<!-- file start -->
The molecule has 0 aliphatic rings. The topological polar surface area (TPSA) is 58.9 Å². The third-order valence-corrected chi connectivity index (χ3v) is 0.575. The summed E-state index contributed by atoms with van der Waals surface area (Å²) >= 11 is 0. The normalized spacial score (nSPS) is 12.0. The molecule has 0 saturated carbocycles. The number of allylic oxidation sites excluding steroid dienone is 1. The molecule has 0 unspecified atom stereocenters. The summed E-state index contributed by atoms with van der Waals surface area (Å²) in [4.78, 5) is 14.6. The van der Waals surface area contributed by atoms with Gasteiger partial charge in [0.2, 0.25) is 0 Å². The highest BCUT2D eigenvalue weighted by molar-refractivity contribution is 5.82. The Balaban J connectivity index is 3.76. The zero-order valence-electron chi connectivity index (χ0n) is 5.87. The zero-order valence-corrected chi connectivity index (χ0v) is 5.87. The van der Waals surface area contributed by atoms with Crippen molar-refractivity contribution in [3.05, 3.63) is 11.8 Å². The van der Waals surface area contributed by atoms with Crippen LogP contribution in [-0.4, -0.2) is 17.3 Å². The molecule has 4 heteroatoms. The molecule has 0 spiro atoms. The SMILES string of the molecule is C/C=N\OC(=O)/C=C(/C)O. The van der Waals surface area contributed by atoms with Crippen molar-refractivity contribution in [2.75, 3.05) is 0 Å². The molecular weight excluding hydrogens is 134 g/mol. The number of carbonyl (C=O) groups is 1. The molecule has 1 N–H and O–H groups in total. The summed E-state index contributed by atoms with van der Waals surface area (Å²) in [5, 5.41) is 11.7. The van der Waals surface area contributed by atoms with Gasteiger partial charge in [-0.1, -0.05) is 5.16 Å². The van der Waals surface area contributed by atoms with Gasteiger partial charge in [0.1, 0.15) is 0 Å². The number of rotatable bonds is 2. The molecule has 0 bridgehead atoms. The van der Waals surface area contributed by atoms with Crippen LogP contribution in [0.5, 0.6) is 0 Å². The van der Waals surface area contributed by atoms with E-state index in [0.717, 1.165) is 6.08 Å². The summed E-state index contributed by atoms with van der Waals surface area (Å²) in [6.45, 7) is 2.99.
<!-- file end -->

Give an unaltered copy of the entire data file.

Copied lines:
The molecule has 0 aliphatic rings. The topological polar surface area (TPSA) is 58.9 Å². The third-order valence-corrected chi connectivity index (χ3v) is 0.575. The summed E-state index contributed by atoms with van der Waals surface area (Å²) >= 11 is 0. The normalized spacial score (nSPS) is 12.0. The molecule has 0 saturated carbocycles. The number of allylic oxidation sites excluding steroid dienone is 1. The molecule has 0 unspecified atom stereocenters. The summed E-state index contributed by atoms with van der Waals surface area (Å²) in [4.78, 5) is 14.6. The van der Waals surface area contributed by atoms with Gasteiger partial charge in [0.2, 0.25) is 0 Å². The highest BCUT2D eigenvalue weighted by molar-refractivity contribution is 5.82. The Balaban J connectivity index is 3.76. The zero-order valence-electron chi connectivity index (χ0n) is 5.87. The zero-order valence-corrected chi connectivity index (χ0v) is 5.87. The van der Waals surface area contributed by atoms with Crippen molar-refractivity contribution in [3.05, 3.63) is 11.8 Å². The van der Waals surface area contributed by atoms with Crippen LogP contribution in [-0.4, -0.2) is 17.3 Å². The molecule has 4 heteroatoms. The molecule has 0 spiro atoms. The SMILES string of the molecule is C/C=N\OC(=O)/C=C(/C)O. The van der Waals surface area contributed by atoms with Crippen molar-refractivity contribution in [2.75, 3.05) is 0 Å². The molecular weight excluding hydrogens is 134 g/mol. The number of carbonyl (C=O) groups is 1. The molecule has 1 N–H and O–H groups in total. The summed E-state index contributed by atoms with van der Waals surface area (Å²) in [5, 5.41) is 11.7. The van der Waals surface area contributed by atoms with Gasteiger partial charge in [-0.1, -0.05) is 5.16 Å². The van der Waals surface area contributed by atoms with Gasteiger partial charge in [0.1, 0.15) is 0 Å². The number of rotatable bonds is 2. The molecule has 0 bridgehead atoms. The van der Waals surface area contributed by atoms with Crippen LogP contribution in [0.5, 0.6) is 0 Å². The van der Waals surface area contributed by atoms with E-state index in [0.717, 1.165) is 6.08 Å². The summed E-state index contributed by atoms with van der Waals surface area (Å²) in [6.45, 7) is 2.99.